SFWA’s Estate Project manager Bud Webster died February 14. He had been suffering for over a year from bile duct cancer and was in hospice care for the last weeks of his life.
He was a fan for over 40 years, becoming involved in fandom in the early 1970s, and he was a pro for over 20 years, beginning when his first published story “The Rabbi’s Tale” appeared in Bill Bridges’ Drums Around The Fire anthology (1993).
His fantasy fiction appeared in F&SF, other genre magazines, and collections.
Webster’s most popular fiction was the four Bubba Pritchert stories that appeared in Analog, starting with “Bubba Pritchert and the Space Aliens” (July, 1994). Two stories in the series came in at the top of their category in the annual Analog Readers Poll (1995, 1997).
He had a sharp sense of humor, one often directed at himself. His Goodreads author page began –
Bud Webster is a big know-it-all who can empty a room in three minutes just by blabbing trivia about science fiction and fantasy….
— and listed his influences as “Cheddar cheese, recalcitrant cats, good music.”
He also worked on Steve Segal’s and Phil Trumbo’s film Futuropolis (1984), voicing a bearded guard, a computer, and Spud.
At least once, though, he began to write a story with humorous intent and ended up dealing with life wounds that he did not set out to reveal. “Christus Destitutus,” a nominee for the 2005 Southeastern SF Achievement Awards, was “originally envisioned as a satire, the sort of wry observation that Damon Knight and others used to write for Galaxy or F&SF. It turned into a dark and angry commentary on my own religious upbringing, something I honestly did not expect.”
Webster was a respected sf historian, too. He discussed long neglected genre works in F&SF’s “Curiosities” department. His Past Masters and Anthopology 101 columns for various publications including the SFWA Bulletin (available as free reads here), were collected in Past Masters, & Other Bookish Natterings (2013), and Anthopology 101: Reflections, Inspections and Dissections of SF Anthologies (2010). His autobiographical The Joy of Booking (2011) chronicles Bud’s adventures as a collector and seller of science fiction books at regional conventions.
He had a long association with Black Gate, recounted by John ONeill in a tribute at the blog:
I was already a fan of Bud Webster’s Past Masters column, thoughtful biographical pieces on the enduring impact of our finest writers, when I first approached him to become a Contributing Editor. His first article for us, a marvelous discussion of Tom Reamy, and a continuation of his Who? series on neglected genre authors, appeared in Black Gate 15.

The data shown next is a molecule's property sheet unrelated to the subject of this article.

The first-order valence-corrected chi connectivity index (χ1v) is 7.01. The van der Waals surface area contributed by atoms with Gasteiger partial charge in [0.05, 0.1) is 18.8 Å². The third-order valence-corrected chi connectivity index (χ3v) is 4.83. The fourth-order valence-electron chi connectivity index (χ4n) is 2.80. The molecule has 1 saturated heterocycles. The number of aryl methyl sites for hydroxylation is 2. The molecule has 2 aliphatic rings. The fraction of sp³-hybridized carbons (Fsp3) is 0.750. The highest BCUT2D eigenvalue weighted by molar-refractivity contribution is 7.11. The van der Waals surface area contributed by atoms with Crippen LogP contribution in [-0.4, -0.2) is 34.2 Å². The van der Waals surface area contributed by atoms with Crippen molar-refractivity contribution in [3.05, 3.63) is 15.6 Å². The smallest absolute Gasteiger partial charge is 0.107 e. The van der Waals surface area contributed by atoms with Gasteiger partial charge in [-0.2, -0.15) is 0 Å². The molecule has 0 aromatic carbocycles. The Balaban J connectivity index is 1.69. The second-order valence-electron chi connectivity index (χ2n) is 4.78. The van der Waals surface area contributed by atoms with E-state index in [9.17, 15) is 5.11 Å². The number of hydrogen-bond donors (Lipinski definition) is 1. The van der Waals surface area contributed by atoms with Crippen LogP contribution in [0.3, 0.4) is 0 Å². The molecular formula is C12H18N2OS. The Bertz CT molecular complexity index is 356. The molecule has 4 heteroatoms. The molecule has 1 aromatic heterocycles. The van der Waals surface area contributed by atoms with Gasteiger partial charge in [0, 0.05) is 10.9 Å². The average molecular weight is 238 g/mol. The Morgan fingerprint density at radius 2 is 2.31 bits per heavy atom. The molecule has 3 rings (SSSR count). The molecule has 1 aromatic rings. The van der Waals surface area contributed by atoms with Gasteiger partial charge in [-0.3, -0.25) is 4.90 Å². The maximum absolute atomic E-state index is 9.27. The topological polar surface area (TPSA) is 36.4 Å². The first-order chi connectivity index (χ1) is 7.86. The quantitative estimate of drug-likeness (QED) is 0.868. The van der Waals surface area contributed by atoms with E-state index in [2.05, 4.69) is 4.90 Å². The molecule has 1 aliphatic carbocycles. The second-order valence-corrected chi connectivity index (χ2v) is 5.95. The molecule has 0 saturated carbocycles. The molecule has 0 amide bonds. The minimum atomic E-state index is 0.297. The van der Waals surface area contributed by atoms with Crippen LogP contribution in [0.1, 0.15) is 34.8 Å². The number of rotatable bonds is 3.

….It was the beginning of a long and fruitful partnership with Bud. He was briefly our poetry editor, before the death of the print magazine made that title superfluous. He became a prolific early blogger for us, contributing a dozen posts, mostly on his favorite subjects — the pros and cons of selling vintage books, his role as an stfnal historian, and the magical books that first lured him into the hobby.
ONeill’s obit includes the text of Webster’s last column proposal, bound to be an interesting and controversial one, that was never written because his health failed.
As a poet, Webster’s most famous work was the narrative SF hobo poem, “The Ballad of Kansas McGriff,” which took first place in the National Hobo Association Rendezvous 2000 Poetry Contest, where he read it to an audience of over 5,000 hobos.
Webster won the 2012 Service to SFWA Award for his efforts on The Estate Project, which collects information about deceased members of the professional sf community. This data is used by editors, publishers and agents to research rights, obtain permissions, make payments, and ensure legitimate publication without copyright violations.
Michael A. Ventrella interviewed Webster in 2014 and learned how he became SFWA’s point man for author estates.
VENTRELLA: Tell us about the SFWA Estates project.
WEBSTER: Well, SFWA had been tracking estates for years when I was asked to take it over in ’07, but it was catch-as-catch-can and some of the information they had was either outdated or inaccurate. I was on the verge of leaving SFWA after several events had transpired, and then-president Russell Davis and former president Michael Capobianco offered me the position of Estates Liaison not to placate me but to give me a legitimate reason to stay on and be productive. I had already been able to track down a few estates through the network of email lists I was on, so it was right up my alley. It appealed to my sense of history, and it fit in with my interest in keeping classic sf and fantasy alive.
A typical Bud Webster appeal to get writers to make provision for their literary estates began with a frank description of how things would look if they didn’t:
Do you want your intellectual property rights to be so profoundly screwed up that your heirs sell it off just to be rid of the bother, or so unutterably confused that it will take years to straighten out? Okay, then, start thinking about what to do now, while you can still make phone calls, send e-mails and sign papers.
Bud is survived by his wife and long time companion Mary Horton whom he married in 2013.
Update 02/15/2016: Added information from Kermit Woodall’s comment on another post.